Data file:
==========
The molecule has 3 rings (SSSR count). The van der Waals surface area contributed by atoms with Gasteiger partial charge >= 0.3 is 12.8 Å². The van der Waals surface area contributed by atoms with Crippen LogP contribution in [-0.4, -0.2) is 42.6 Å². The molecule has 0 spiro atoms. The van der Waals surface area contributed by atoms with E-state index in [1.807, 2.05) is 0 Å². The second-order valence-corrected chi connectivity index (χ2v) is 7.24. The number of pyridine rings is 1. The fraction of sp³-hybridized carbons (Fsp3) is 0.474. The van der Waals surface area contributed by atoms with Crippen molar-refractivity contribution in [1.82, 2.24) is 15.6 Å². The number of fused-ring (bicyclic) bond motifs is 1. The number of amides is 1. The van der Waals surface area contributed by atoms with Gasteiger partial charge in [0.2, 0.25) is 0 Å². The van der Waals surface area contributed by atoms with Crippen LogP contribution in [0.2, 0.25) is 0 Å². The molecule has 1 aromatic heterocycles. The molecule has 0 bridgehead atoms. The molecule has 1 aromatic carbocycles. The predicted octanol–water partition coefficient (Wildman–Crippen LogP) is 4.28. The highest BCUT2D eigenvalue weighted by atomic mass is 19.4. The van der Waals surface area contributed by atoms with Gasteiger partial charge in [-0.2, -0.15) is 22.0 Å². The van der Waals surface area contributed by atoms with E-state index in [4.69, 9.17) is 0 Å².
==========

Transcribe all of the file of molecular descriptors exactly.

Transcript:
The molecule has 3 rings (SSSR count). The van der Waals surface area contributed by atoms with Gasteiger partial charge >= 0.3 is 12.8 Å². The van der Waals surface area contributed by atoms with Crippen LogP contribution in [-0.4, -0.2) is 42.6 Å². The molecule has 0 spiro atoms. The van der Waals surface area contributed by atoms with E-state index in [1.807, 2.05) is 0 Å². The second-order valence-corrected chi connectivity index (χ2v) is 7.24. The number of pyridine rings is 1. The fraction of sp³-hybridized carbons (Fsp3) is 0.474. The van der Waals surface area contributed by atoms with Crippen molar-refractivity contribution in [1.82, 2.24) is 15.6 Å². The number of fused-ring (bicyclic) bond motifs is 1. The number of amides is 1. The van der Waals surface area contributed by atoms with Gasteiger partial charge in [0.2, 0.25) is 0 Å². The van der Waals surface area contributed by atoms with Crippen LogP contribution in [0.2, 0.25) is 0 Å². The molecule has 1 aromatic heterocycles. The molecule has 0 bridgehead atoms. The molecule has 1 aromatic carbocycles. The predicted octanol–water partition coefficient (Wildman–Crippen LogP) is 4.28. The highest BCUT2D eigenvalue weighted by atomic mass is 19.4. The van der Waals surface area contributed by atoms with Gasteiger partial charge in [-0.2, -0.15) is 22.0 Å². The van der Waals surface area contributed by atoms with E-state index in [4.69, 9.17) is 0 Å².